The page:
Most U.S. hedge funds aren't expecting another big stock market sell-off as more firms curb bets on volatility, according to Nomura.Marketsread more
More tit-for-tat tariffs in the U.S.-China trade war could set the global economy up for a recession, according to Morgan Stanley.Marketsread more
A sell-off in chip stocks intensified following a report that chipmakers are cutting ties with Huawei after the Trump administration's ban.Marketsread more
A series of tweets Monday marked the latest chapter in Trump's decadeslong effort to refute published reports that his previous financial problems have rendered him an...Politicsread more
President Trump stands a chance of creating a new economic world order in his China trade fight, says the chief economic advisor of Allianz.Economyread more
Sens. Mitch McConnell and Tim Kaine plan to introduce a bill Monday that would raise the minimum age to buy tobacco to 21 in hopes of curbing what regulators are calling an...Health and Scienceread more
McGahn is cited more than any other witness in special counsel Robert Mueller's 448-page Russia report.Politicsread more
Ford Motor said Monday that it is laying off about 7,000 salaried workers, about 10% of that global workforce, as part of a restructuring plan designed to save the No. 2...Autosread more
Silicon Valley argues that the public market investors focus too much on near-term profits — but investors have embraced money-losing biotech IPOs.Marketsread more
Despite high criticism from fans, the final episode of "Game of Thrones" shattered single-night viewing records Sunday, with 19.3 million tuning in to watch the finale.Entertainmentread more
Restaurants are thinking outside the box to attract and retain talent. A report from TDn2K, a restaurant analytics firm, finds that employee vacancies are a major concern for...Restaurantsread more
The outlook for Japan, which turned a corner last year after two decades of stagnation, will become even brighter with the emergence of a "wage surprise," according to Prime Minister Shinzo Abe.
In an editorial published on the World Economic Forum and Project Syndicate websites this week, Abe said he has come away from initial meetings between the government, business and labor leaders on a strategy where wage growth leads to stronger economic growth with confidence.
(Read more: Is the honeymoonover for Japan equities?)
Japan, the world's third biggest economy, has been defined over the past two decades by deflation and poor economic growth.
Its prospects improved last year thanks to aggressive fiscal and monetary stimulus. To lift long-term growth prospects, Tokyo needs to deliver sustained wage growth to put deflation firmly in the past and implement structural reforms, economists say.
(Read more: Business sentiment in Japan hits a 6-year high)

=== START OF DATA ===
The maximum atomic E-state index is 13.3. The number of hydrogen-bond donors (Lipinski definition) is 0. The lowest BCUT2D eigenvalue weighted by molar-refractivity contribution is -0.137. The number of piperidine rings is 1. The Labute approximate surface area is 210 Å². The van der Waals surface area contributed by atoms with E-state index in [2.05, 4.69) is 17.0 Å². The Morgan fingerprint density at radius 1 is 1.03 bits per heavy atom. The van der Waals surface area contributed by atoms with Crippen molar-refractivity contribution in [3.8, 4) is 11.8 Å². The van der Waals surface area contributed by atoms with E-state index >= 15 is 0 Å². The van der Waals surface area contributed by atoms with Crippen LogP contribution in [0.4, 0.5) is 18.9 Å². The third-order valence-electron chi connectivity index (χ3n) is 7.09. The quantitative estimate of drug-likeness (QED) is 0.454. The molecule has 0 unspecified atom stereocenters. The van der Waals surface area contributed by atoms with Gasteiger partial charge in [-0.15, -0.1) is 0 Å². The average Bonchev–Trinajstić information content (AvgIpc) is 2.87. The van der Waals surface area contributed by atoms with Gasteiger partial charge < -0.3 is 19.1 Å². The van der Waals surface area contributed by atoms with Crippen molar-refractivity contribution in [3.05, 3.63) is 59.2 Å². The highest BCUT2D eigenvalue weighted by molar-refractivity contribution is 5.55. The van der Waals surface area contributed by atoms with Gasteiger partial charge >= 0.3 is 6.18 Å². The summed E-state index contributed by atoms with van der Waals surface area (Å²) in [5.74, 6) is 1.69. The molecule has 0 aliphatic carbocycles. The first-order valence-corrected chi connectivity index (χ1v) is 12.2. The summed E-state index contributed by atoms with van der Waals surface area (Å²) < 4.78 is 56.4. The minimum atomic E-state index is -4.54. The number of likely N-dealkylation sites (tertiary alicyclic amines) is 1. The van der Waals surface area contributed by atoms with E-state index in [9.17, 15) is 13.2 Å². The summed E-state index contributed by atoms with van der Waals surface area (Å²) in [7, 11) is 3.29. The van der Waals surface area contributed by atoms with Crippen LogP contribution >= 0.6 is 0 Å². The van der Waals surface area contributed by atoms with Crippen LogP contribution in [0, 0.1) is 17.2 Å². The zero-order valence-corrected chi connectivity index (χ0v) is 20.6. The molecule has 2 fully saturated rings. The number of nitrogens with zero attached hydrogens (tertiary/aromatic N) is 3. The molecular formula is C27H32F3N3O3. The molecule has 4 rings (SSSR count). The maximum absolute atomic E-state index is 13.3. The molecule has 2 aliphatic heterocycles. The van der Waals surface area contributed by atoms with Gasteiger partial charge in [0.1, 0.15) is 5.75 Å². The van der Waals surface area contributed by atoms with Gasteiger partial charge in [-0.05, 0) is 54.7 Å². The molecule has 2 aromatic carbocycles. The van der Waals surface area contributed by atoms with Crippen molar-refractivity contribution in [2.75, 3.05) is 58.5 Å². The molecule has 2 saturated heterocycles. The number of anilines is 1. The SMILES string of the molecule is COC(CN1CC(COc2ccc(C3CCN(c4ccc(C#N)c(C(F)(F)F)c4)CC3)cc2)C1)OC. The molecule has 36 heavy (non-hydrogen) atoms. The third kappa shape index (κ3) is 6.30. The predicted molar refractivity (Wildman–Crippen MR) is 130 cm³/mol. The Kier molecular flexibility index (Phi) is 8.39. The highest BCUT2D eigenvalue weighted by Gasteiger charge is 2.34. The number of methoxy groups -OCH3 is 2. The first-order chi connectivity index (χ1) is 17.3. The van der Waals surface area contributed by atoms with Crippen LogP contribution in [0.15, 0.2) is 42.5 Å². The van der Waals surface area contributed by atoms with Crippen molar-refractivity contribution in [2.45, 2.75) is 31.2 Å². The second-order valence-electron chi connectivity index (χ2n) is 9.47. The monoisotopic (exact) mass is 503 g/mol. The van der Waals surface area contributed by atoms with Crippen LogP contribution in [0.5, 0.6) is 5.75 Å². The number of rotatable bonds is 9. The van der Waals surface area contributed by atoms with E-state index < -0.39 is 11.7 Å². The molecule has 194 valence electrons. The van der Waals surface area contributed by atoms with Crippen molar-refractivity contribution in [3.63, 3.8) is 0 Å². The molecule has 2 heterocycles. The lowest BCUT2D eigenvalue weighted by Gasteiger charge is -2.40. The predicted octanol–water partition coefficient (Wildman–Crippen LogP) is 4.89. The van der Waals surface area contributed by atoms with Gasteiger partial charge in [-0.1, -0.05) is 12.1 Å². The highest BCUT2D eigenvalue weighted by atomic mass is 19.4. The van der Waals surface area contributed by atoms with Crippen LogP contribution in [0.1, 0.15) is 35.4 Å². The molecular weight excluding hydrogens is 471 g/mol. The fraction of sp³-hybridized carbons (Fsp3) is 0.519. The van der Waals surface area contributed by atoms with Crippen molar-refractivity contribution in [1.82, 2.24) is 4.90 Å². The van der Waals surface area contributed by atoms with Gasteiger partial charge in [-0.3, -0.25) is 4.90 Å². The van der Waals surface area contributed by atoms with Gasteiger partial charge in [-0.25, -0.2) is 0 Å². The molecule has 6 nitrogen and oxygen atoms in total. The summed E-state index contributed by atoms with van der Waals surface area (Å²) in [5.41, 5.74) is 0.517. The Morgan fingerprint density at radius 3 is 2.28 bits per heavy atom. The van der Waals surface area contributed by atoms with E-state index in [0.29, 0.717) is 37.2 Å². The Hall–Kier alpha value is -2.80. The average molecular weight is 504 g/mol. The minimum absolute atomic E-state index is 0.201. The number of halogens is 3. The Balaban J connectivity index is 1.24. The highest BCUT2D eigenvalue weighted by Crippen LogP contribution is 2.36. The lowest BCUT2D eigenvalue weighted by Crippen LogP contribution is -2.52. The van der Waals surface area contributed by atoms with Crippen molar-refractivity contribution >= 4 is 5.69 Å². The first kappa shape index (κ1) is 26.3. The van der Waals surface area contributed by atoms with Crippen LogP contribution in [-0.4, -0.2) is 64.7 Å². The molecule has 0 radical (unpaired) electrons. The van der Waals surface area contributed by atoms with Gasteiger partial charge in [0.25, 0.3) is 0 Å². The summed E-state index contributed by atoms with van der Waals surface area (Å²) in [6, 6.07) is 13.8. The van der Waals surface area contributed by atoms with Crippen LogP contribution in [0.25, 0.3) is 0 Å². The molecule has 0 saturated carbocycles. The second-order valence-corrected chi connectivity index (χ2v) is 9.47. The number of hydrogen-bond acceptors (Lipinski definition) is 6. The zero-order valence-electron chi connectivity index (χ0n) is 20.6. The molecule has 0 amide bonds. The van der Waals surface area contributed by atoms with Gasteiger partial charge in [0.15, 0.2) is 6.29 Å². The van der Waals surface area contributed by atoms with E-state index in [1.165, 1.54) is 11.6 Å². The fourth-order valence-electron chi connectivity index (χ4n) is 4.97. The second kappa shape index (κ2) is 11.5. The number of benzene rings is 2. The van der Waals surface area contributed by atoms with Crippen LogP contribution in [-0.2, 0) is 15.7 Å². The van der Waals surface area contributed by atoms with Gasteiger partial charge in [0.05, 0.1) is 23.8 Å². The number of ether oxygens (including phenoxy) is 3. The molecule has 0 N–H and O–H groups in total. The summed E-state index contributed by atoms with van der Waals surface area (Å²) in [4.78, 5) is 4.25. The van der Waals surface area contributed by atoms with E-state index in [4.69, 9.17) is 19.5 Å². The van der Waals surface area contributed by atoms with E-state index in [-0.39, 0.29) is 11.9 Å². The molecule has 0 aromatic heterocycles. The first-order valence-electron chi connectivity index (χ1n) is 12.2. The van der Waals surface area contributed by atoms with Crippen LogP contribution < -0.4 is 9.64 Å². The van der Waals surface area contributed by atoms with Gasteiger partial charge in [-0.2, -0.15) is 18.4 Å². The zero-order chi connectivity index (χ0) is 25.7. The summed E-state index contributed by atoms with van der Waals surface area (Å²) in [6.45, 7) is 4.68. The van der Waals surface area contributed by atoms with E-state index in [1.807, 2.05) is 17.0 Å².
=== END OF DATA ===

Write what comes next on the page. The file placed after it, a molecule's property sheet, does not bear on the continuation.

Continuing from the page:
"Let's face it. Deflationary pressure in Japan – and only in Japan – has persisted for well over a decade…. I launched what observers have called 'Abenomics,' because only in my country had the nominal wage level remained in negative territory for a staggering length of time," Abe said.
"Japan's wage earners have lost 34.3 trillion yen ($324 billion) over the last decade and a half – an amount larger than the annual GDP (gross domestic product) of Denmark, Malaysia, or Singapore. Only when this trend is reversed can Japan's economy resume a long-term upward trajectory, " he added.
Abe said Japan is now seeing the emergence of a new consensus that the government, business and labor groups should work together to lift wages and bonuses.
(Read more: Japan's tax hike won't hit all retailers equally)
"Needless to say, wage levels ought to be determined solely by management and workers. But it is equally true that the emerging consensus among the government, business leaders, and trade unions already has led a growing number of companies to promise significantly higher wages and bonuses," he wrote.
"This is the essence of the wage surprise. It will be an entirely new phenomenon, one that, together with the massive 5 trillion yen fiscal stimulus, will more than offset the potential negative effect of a sales-tax increase," he added, referring to a rise in Japan's consumption tax that takes place in April.
Optimism about Abe's economic policies and a weak yen helped fuel a stellar 57 percent gain in the Nikkei stock index last year, while the closely-watched Tankan survey showed business sentiment hit a six-year high in the three months to December.
(Read more: Nikkei at 25,000? Nomura thinks so)
"Some say that, unlike the first and second arrows, the third is hard to come by. I do not disagree: by definition, structural reforms take more time than changes in monetary and fiscal policy do," Abe said, adding that the government was committed to delivering an economic recovery by "all means available."
"Here, the wage surprise stands out, because only when the long-missing link between corporate profitability and wages is restored will investment in houses, cars, and other durables, and household consumption in general, finally rid Japan of its deflation and put its economy on a sustained growth path," Abe said.
— By CNBC.Com's Dhara Ranasinghe; Follow her on Twitter